Monday

18

November 2013

4

COMMENTS

Recipe for Cat Head Biscuits

Written by , Posted in Cooking, Food, Foods

These biscuits are called the cat head biscuits due to large size that is compared to the size of a cat head. The recipe for cathead biscuits is passed on by from grandmothers, mothers and any person that one knows how to bake biscuits. It does take practice to know exactly how to get these to turn out the way you like them. To bake about six cathead’s biscuits you will need these ingredients:  2 cups of all purposed flour 1/4 teaspoon of salt 1/2 teaspoon of cream tartar 4 teaspoonful of baking powder 2/3 cup of milk or buttermilk. Preheat the oven to 450 degrees Fahrenheit. The dry ingredients are mixed in a large bowl. Then to make the dough come together, you slowly add the milk and then stir until completely wet. Knead the dough about 12 to 14 times on a lightly floured board. Pinch off a piece as large as you can comfortably roll in your hands. Don’t over do this as the biscuits will be tough if you play with the dough t0o much. You just want to basically form it into a round ball of dough. Place each of the biscuits on buttered or […]

Friday

15

November 2013

1

COMMENTS

What is Hard Tack?

Written by , Posted in Food, Foods, History

What is Hard Tack? There is a little history that goes with this food item. It is what Civil War Soldiers packed up to take with them. Because of the processing it can last for years if wrapped securely. There has been  record of Hard Tack discovered that was over 100 years old. Hard Tack is kinda like a cracker only super hard. Soldiers would put piece of it in their coffee or broth from dried jerky in order to soften it up so it could be eaten. The recipe is as follows: 6 parts flour 1 part water Dough should be kneaded mixed thoroughly. Roll the dough out on a floured hard surface until it is about 1/8 inch thick (or thereabouts). Cut it into squares. Place it on a cookie sheet that has been lightly sprayed with cooking spray. Prick the hard tack about 13 times with the tip of a knife, make sure holes go completely through the dough. Next bake at 325 for at least an hour, turning it over once. Check to see that it is completely cooked all the way through. Take it out of the oven and allow it to cool overnight. This […]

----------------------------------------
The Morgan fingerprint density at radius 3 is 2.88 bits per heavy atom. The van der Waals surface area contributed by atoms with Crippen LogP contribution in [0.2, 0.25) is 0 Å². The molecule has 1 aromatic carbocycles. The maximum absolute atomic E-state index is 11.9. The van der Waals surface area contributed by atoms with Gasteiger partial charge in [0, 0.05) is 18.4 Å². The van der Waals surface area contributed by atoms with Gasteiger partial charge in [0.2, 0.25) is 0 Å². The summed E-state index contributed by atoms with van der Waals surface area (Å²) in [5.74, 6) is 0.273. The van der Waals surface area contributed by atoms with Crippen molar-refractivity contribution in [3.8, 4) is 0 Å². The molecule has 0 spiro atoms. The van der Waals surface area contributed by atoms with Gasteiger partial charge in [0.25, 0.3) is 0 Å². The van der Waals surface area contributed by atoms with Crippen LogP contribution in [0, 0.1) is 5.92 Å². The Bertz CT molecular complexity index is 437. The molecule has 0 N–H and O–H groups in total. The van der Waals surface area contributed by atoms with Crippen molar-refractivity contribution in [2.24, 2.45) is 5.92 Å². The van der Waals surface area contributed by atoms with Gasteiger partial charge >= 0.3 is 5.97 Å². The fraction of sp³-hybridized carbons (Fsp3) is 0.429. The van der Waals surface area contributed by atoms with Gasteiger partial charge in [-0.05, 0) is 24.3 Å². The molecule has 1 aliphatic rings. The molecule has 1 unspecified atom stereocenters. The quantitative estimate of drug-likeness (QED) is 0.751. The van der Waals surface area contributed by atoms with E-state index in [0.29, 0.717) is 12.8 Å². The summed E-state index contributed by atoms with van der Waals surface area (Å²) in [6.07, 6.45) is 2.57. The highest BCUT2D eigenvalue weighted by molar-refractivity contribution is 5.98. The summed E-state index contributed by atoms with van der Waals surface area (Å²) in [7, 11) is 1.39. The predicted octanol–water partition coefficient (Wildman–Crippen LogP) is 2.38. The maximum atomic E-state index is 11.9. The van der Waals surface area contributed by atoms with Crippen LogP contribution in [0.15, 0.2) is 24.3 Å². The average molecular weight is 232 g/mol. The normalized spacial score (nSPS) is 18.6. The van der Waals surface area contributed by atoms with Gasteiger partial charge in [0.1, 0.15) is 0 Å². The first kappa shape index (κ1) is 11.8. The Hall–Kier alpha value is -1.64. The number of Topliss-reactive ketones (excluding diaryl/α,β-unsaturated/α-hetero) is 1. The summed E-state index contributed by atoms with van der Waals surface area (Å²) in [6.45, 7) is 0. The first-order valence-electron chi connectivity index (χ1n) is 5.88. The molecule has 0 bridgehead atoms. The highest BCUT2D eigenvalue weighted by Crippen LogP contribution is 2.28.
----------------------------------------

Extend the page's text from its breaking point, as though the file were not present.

Tuesday

12

November 2013

0

COMMENTS

Fried Collard Greens

Written by , Posted in Cooking, Food, Foods

Collard Greens for cash! That sounds like a great idea. The more you eat the more you make for the coming year. Wow! I will be eating a lot of greens even though I don’t believe in this personally. I just love Collards. I grew eating them here in Alabama.   Fried Collard Greens   Collards Bacon Salt Onions, sliced or chopped Bell pepper, Red and Yellow- sliced or chopped Black Pepper Hot Water   First and most importantly, wash the collard greens thoroughly removing grit and critters. Remove the stems from the leaves. Tear or Chop the leaves of the Collard into smaller bite size pieces. Set aside. Fry Bacon crispy in an Iron Skillet on high to medium high. Do not add grease or oils. Bacon supplies the grease you will need.  Remove the bacon from the bacon grease. Add the greens to the skillet with the bacon grease.  Slowly add hot water to barely cover the greens. Hot water will not break the iron skillet like adding cold water to it. Cook on high heat until the water has almost cooked completely away. Then add onions, bell peppers, salt and pepper. Stir until completely mixed together. Cover […]